Thursday 6 January 2011

New Year Resolutions - 6

It's easily overlooked in the excitement of discovering another delicious snippet of information about an elusive ancestor, but every genealogist has to get into the habit of recording their sources.

We've all done it -- assured ourselves that the information is so staggeringly memorable that we'll remember forever exactly where and when we discovered it. Truth is, though, that while the new information may be indelibly etched on your brain, its source will very likely fade in a surprisingly short period of time.

Give yourself a break! You cannot expect yourself to remember the source of every single piece of genealogical data you come across. You simply need to record it, not least so that you can consider its weight when dealing with conflicting information.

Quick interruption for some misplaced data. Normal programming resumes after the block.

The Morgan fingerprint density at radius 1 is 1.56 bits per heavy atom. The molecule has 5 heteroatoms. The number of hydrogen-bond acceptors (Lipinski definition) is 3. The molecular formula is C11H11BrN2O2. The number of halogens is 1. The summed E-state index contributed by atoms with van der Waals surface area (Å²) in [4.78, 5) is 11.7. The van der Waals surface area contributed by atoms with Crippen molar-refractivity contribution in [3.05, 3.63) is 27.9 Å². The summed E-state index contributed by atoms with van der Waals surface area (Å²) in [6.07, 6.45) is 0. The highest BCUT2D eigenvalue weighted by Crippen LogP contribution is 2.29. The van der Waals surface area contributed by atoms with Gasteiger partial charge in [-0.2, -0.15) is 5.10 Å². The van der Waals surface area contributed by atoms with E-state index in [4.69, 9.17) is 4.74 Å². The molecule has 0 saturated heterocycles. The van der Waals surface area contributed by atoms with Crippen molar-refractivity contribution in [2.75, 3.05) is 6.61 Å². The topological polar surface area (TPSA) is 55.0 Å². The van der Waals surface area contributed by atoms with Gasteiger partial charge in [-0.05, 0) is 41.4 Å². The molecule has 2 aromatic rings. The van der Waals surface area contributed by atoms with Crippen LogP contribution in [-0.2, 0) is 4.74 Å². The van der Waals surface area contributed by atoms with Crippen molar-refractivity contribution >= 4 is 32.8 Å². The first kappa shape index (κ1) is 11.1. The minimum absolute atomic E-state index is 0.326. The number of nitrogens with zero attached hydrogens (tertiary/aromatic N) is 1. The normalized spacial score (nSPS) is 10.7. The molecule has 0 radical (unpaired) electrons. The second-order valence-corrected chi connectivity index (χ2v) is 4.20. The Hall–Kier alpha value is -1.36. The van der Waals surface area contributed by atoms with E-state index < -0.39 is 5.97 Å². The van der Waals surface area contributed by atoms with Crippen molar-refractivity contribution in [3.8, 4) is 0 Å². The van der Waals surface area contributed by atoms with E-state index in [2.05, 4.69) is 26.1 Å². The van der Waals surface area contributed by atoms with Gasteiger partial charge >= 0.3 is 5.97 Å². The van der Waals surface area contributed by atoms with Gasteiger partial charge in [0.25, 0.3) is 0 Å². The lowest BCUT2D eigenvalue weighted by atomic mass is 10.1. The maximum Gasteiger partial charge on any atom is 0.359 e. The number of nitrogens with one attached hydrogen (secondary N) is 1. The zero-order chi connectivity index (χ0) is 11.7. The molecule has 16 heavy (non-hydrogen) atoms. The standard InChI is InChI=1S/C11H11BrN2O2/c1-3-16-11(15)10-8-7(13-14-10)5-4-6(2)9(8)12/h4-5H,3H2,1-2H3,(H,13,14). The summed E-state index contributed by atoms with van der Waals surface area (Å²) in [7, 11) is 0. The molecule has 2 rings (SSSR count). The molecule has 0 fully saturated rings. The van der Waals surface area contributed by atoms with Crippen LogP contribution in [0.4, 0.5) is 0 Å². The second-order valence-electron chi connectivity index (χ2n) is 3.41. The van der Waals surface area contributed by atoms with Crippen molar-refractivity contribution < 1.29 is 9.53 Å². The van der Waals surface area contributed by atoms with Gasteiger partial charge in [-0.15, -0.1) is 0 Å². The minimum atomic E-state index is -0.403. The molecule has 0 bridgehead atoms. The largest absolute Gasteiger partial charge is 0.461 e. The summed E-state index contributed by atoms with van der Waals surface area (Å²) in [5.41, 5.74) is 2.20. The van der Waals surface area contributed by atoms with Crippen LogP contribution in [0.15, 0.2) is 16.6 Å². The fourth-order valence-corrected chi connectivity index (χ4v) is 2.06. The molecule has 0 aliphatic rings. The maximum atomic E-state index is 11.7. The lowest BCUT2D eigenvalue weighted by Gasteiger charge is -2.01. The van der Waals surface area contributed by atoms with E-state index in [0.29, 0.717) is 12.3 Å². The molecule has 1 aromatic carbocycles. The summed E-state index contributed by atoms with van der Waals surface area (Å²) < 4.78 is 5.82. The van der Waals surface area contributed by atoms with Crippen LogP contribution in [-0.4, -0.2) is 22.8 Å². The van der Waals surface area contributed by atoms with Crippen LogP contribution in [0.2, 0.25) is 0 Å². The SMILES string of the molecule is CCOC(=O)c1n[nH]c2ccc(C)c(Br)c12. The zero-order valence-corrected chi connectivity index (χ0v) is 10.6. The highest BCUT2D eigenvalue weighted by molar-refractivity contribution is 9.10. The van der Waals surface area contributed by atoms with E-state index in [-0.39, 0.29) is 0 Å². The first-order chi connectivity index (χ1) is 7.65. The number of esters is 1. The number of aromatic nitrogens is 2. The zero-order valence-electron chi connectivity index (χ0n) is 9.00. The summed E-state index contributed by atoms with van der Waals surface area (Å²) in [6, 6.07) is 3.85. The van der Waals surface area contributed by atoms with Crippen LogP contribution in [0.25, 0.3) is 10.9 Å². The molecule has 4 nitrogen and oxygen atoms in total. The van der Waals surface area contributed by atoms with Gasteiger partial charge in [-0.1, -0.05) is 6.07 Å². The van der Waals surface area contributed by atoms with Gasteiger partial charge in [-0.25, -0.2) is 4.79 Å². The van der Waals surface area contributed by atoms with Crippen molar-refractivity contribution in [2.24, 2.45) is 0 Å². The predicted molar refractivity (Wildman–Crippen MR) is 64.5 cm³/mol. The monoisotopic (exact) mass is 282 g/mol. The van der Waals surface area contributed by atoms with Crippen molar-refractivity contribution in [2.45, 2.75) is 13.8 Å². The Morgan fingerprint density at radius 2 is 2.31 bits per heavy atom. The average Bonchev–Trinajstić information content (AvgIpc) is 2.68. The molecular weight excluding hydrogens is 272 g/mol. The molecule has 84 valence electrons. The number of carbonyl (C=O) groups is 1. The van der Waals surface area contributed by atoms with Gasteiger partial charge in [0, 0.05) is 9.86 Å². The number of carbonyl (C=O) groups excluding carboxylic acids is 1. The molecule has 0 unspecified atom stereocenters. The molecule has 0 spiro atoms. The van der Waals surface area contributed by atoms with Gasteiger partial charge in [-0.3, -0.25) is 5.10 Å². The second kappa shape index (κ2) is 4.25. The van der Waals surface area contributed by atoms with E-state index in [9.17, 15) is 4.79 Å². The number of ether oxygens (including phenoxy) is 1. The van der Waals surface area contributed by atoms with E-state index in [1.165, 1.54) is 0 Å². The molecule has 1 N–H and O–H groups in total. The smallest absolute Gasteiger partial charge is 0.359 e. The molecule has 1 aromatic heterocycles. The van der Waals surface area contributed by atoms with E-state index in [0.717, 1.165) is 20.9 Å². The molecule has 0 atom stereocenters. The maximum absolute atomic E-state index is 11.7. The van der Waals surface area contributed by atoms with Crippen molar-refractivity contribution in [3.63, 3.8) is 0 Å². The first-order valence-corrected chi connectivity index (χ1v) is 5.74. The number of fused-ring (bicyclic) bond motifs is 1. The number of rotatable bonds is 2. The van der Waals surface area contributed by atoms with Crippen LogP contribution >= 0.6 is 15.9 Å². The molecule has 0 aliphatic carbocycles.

It is not just you who benefits from this practice. It helps anyone else who wants to rely on your research to find the source document. There are a heck of a lot of genealogies now flying around either in cyberspace or in printed format. Some are well-researched. Many are not. The only way you or any other researcher can check the validity of another person's work is if sources have been cited.

Citing your sources is an excellent habit to acquire. There are some industry standards for doing this, but they are not really essential. Just make sure your citation provides enough information for another researcher to find your source.

Let 2011 be the year that citing your sources becomes an automatic response to new discoveries.